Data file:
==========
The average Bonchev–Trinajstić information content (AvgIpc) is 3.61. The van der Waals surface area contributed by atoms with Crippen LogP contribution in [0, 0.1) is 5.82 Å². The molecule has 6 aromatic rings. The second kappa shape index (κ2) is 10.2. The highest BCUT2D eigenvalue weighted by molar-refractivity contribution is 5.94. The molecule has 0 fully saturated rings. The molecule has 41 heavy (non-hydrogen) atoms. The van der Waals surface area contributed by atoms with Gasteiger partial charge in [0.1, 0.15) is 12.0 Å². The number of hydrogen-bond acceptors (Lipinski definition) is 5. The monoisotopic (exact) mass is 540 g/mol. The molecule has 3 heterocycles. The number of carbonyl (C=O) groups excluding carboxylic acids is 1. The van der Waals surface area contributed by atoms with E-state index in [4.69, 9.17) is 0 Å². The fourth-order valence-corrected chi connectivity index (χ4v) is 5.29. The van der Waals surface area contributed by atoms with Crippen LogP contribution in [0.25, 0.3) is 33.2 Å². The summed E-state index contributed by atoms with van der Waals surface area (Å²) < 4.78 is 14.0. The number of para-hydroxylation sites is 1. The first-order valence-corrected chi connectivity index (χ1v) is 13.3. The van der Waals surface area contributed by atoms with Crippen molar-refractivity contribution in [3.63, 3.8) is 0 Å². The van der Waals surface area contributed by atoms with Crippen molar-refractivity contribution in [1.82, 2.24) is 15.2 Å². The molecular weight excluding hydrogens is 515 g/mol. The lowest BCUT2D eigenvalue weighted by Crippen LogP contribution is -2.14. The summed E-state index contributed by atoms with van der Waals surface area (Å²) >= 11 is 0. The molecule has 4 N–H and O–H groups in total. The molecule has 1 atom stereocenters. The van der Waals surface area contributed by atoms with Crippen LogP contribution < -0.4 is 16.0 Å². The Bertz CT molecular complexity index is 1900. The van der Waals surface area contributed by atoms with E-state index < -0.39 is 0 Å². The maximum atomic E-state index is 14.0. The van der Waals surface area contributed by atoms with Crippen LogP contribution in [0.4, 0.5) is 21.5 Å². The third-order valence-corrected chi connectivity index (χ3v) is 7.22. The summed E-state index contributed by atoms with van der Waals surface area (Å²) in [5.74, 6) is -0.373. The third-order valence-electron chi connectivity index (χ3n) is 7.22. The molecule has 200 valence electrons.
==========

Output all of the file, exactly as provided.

The average Bonchev–Trinajstić information content (AvgIpc) is 3.61. The van der Waals surface area contributed by atoms with Crippen LogP contribution in [0, 0.1) is 5.82 Å². The molecule has 6 aromatic rings. The second kappa shape index (κ2) is 10.2. The highest BCUT2D eigenvalue weighted by molar-refractivity contribution is 5.94. The molecule has 0 fully saturated rings. The molecule has 41 heavy (non-hydrogen) atoms. The van der Waals surface area contributed by atoms with Gasteiger partial charge in [0.1, 0.15) is 12.0 Å². The number of hydrogen-bond acceptors (Lipinski definition) is 5. The monoisotopic (exact) mass is 540 g/mol. The molecule has 3 heterocycles. The number of carbonyl (C=O) groups excluding carboxylic acids is 1. The van der Waals surface area contributed by atoms with E-state index in [4.69, 9.17) is 0 Å². The fourth-order valence-corrected chi connectivity index (χ4v) is 5.29. The van der Waals surface area contributed by atoms with Crippen LogP contribution in [0.25, 0.3) is 33.2 Å². The summed E-state index contributed by atoms with van der Waals surface area (Å²) < 4.78 is 14.0. The number of para-hydroxylation sites is 1. The first-order valence-corrected chi connectivity index (χ1v) is 13.3. The van der Waals surface area contributed by atoms with Crippen molar-refractivity contribution in [3.63, 3.8) is 0 Å². The van der Waals surface area contributed by atoms with Crippen molar-refractivity contribution in [1.82, 2.24) is 15.2 Å². The molecular weight excluding hydrogens is 515 g/mol. The lowest BCUT2D eigenvalue weighted by Crippen LogP contribution is -2.14. The summed E-state index contributed by atoms with van der Waals surface area (Å²) >= 11 is 0. The molecule has 4 N–H and O–H groups in total. The molecule has 1 atom stereocenters. The van der Waals surface area contributed by atoms with Crippen LogP contribution < -0.4 is 16.0 Å². The Bertz CT molecular complexity index is 1900. The van der Waals surface area contributed by atoms with E-state index < -0.39 is 0 Å². The maximum atomic E-state index is 14.0. The van der Waals surface area contributed by atoms with Crippen LogP contribution in [0.4, 0.5) is 21.5 Å². The third-order valence-corrected chi connectivity index (χ3v) is 7.22. The summed E-state index contributed by atoms with van der Waals surface area (Å²) in [5.74, 6) is -0.373. The third-order valence-electron chi connectivity index (χ3n) is 7.22. The molecule has 200 valence electrons.